Walter G. Besio, a professor of Biomedical Engineering at the University of Rhode Island, has developed a new kind of electrode that will allow for more accurate brain study.
Besio has been working for the last 20 years to develop the Tripolar Concentric Ring Electrode (TCRE), which improves signal quality when conducting studies that measure electrical activity from the brain. The brain signals received from these electrodes are much clearer and cleaner than any previous methods that have been used.
These electrodes not only record brain activity, but they can also deliver very small amounts of current called transcranial focal stimulation(TFS), that has been shown to be safe and beneficial in animal studies. Besio has been working with Lynn McCane, a graduate student in the University’s Interdisciplinary Neuroscience Program (INP) to test stimulation with these electrodes in people for the first time. The two are testing to see if TFS has any effects on healthy people, and hope to evaluate in future studies if TFS could treat neurological disorders such as depression, schizophrenia and epilepsy. In prior studies conducted by Besio, the TFS was shown to help reduce seizures in rats with epilepsy.
The team uses a computer software known as BCI 2000, which assists them in stimulus presentation and data collection. Subjects sit in a chair across the table from the experimenter and the characters A through J are presented on a screen in front of them. The subjects job is to remember the letter that is two-back and press a button when the letter appears again.
“It’s just a simple short-term working memory task,” said McCane. “Subjects do that for five minutes, then we wait 20 minutes and do it again, and then we wait another 20 minutes and do it again.”
Transcranial direct current stimulation (tDCS) has been shown to improve memory in this kind of task by delivering a low-level of current through the brain over a broad area of the cortex. Unlike tDCS, TFS stimulates a very small area, which provides more targeted stimulation.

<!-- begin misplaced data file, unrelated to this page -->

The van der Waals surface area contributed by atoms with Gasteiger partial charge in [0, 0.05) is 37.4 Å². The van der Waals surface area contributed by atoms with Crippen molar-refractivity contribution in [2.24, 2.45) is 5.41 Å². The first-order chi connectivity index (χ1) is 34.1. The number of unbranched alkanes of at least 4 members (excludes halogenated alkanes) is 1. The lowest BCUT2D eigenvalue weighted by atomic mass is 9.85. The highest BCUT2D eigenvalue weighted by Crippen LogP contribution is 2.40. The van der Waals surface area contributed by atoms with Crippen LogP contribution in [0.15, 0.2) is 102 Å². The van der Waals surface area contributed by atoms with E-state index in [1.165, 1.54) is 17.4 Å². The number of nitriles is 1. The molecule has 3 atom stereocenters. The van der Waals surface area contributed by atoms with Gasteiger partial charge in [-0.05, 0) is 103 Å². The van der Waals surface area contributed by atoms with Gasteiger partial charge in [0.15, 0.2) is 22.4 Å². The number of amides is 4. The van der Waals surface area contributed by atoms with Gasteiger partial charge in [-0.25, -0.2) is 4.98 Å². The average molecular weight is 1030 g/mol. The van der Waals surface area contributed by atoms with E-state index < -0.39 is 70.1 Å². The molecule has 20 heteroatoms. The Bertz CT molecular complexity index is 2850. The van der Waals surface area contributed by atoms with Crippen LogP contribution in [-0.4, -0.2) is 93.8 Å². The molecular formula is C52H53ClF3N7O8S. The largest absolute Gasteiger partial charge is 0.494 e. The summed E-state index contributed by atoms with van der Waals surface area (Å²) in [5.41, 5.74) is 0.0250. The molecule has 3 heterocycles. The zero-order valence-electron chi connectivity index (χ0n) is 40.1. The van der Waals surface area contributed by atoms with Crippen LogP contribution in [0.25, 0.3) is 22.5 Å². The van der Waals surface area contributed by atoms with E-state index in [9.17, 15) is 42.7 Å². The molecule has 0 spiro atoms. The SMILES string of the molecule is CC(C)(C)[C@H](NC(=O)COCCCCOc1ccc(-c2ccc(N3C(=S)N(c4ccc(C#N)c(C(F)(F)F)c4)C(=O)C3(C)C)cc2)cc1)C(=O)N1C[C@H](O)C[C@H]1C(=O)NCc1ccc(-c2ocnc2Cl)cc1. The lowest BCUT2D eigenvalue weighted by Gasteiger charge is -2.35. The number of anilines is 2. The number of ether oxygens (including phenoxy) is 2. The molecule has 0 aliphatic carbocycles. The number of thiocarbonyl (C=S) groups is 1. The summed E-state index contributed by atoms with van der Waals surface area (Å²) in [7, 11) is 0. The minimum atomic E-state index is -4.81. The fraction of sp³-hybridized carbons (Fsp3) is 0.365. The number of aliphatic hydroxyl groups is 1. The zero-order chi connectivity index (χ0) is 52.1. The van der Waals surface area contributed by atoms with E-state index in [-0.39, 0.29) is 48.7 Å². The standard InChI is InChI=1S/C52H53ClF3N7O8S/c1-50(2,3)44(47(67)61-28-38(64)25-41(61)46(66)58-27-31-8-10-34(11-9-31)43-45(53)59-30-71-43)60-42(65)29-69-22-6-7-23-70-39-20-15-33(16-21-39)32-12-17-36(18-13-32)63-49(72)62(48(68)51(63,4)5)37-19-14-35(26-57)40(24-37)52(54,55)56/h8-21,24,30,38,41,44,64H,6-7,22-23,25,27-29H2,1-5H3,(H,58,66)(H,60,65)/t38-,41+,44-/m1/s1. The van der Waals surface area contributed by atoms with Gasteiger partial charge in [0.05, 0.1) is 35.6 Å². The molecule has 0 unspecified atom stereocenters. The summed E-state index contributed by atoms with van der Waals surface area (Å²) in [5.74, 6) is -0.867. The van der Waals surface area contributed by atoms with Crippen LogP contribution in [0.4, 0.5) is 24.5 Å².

“This is called transcranial stimulation, and it is very unique,” said McCane. “Recordings with these electrodes were able to see frequencies from the surfaces of the scalp in epileptic patients that were not seen in traditional electrodes.”
McCane’s job is to recruit subjects, perform the recording sessions and analyze the data for the safety test. The electrodes are placed on the head and the arms of the subject to ensure that no skin reaction occurs before starting the test.
“First, we test the TFS on the arm, and then on the head to check the skin,” said McCane. “Then we do the working memory task.”
The research being conducted is also a double-blind study, where some volunteers receive the stimulation before beginning the test, and some don’t, but neither the subject nor the experimenter know the condition. This is done to ensure fairness and credibility.
In the future, Dr. Besio and McCane hope broaden the use of transcranial focal stimulation to improve the overall quality of life of people with neurological disorders. By studying the brain and working memory with this new electrode, better treatments and therapies could be discovered.
“Once the study is finished, we can move on and decide how it can be used,” said McCane. “It has been shown to help epilepsy in the animal model and it really is a unique kind of simulation. Overall, the goal is to help people and make their lives better.”